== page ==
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Sedley Taylor Road

Notes on the history of Sedley Taylor Road, Cambridge

Sedley Taylor (1834-1920) was a professor of at Trinity College, librarian and musicologist. His biography can be found here:

https://en.wikipedia.org/wiki/Sedley_Taylor

The road has its own on-line encyclopedia articles by virtue of the distinguished people who have lived in the road and the relative value of the properties.

More information can be found here:

https://en.wikipedia.org/wiki/Sedley_Taylor_Road

Trinity College decided to develop the land in the 1920s and to permit leasehold developments. According to the County Records Office the standard lease seems to have been fixed for 21 years at a rent of £10/11 per annum.

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1927 27/5 (newspaper)

A new private road – Sedley Taylor Road – will be opened shortly leading from the Hills Road via Luard Road to Long Road. It has been constructed under the supervision of Messrs Bidwell & Sons, acting on behalf of Trinity College on whose building estate the road is situated. It opens up a large number of building sites in this popular residential district. The late Mr Sedley Taylor was a distinguished Fellow of Trinity and well known for his foresight in promoting the establishment of school dental clinics in Cambridge, the first in the country.

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Dr Walker (no.15) remembered in 1982 the early days in the road. “When we came here in 1933 there was a gate at the end of the road. it was there even during the war until some military vehicle knocked it down. Sedley Taylor Road was a private road until after the war. In those days there were two railway lines at the bottom of the playing fields: the main London line and the old Bletchley line that was removed after the war. there used to be two level crossings, now there is a single bridge over Long Road, which didn’t exist as a residential road.”

Former residents of the road include:

Sir James Beament (no.19)1921-2005

Sir John Cockcroft (no.31) 1897-1967

Tom Lethbridge 1901-1971

Geoffrey and Gladys Miller (no.23) built this house in in 1934 and named it Alcantra, meaning song in Spanish after a trip to Spain in a boat of that name. Geoffrey Miller founded Millers Music Shop. In 1982 he recalled the field that for 20 years had come up to their fence. The field belonged to a farmer called Mr Cornwall; he grazed cows and horses there.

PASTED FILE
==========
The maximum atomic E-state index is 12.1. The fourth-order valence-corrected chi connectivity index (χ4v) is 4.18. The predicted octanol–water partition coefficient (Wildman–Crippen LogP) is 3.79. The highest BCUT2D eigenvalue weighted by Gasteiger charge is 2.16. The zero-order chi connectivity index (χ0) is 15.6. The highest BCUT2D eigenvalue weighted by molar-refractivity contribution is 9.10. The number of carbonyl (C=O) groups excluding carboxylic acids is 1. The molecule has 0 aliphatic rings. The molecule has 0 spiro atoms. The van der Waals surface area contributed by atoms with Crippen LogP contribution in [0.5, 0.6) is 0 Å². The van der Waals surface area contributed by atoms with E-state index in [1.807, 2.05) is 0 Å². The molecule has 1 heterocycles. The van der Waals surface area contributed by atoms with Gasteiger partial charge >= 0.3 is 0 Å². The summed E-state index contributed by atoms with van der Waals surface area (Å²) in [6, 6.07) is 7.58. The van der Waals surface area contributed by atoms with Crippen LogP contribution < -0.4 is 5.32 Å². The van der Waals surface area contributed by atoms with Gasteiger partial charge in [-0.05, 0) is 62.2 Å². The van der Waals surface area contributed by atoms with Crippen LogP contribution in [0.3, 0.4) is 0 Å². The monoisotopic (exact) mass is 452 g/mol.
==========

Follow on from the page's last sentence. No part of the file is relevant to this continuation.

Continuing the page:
Sir Neville Mott (no.4 later no.31) 1905-1996

Frederick Parker Rhodes (no.20) 1914-1987 plant pathologist and mystic. According to Sarah Payne’s 1982 Cambridge Weekly News article: the Parker Rhodes will be remembered for the mixture of progressivism and Quakerism they introduced into Sedley Taylor Road. They ran the Cyrenians, cared for lost dogs and were active supporters of CND. People used to sleep out in their garden at no.20 which must have been lovely on a warm summer’s evening, but a bit unconventional for Sedley Taylor Road, where digging up your front garden to plant vegetables during the war raised a few eyebrows.

Max Perutz (no.42) 1914-2002. The bricks of this house were taken from an old almshouse, possibly in the Fulbourn area. The architect’s name was Gray and the house  belonged for some time to a French master at King’s school called Godfrey.

Tom Sharpe (1928-2013) satirical novelist

Dr Kenneth Smith (no.3) 1892-1981 virologist: Dr Smith built no. 3, Hedingham House in 1937. It was reported that he kept a boar in his garden called Mogadishu.

S E Urwin architect

Dr George Walker (no.15) mathematician. It was reported in 1982 that they ‘had an anti-aircraft battery at the end of the garden. Mrs Walker used to take the “cup that says it all” to quote one of our popular newspapers, about a contemporary situation, to the troops at the bottom of the garden. “They had  occasion”, says Dr Walker, a retired mathematician of Emmanuel College, “to try to shoot down accidentally and unsuccessfully one of their own planes”.’

Prof Sir David Williams (no.29) 1930-2009

Prof Tony Wrigley (no.13) historical demographer

Sources: Cambridge News (Cambridgeshire Collection)

In 1937 the music shop, Miller’s, arranged for a tent to be put up in Sedley Taylor Road so that residents could file inside and watch the coronation of George VI. The event was broadcast on radio by the BBC, and parts of the service were filmed and shown in cinemas, but the state procession was shown live on the new BBC Television Service, its first major outside broadcast. (CN 2017)

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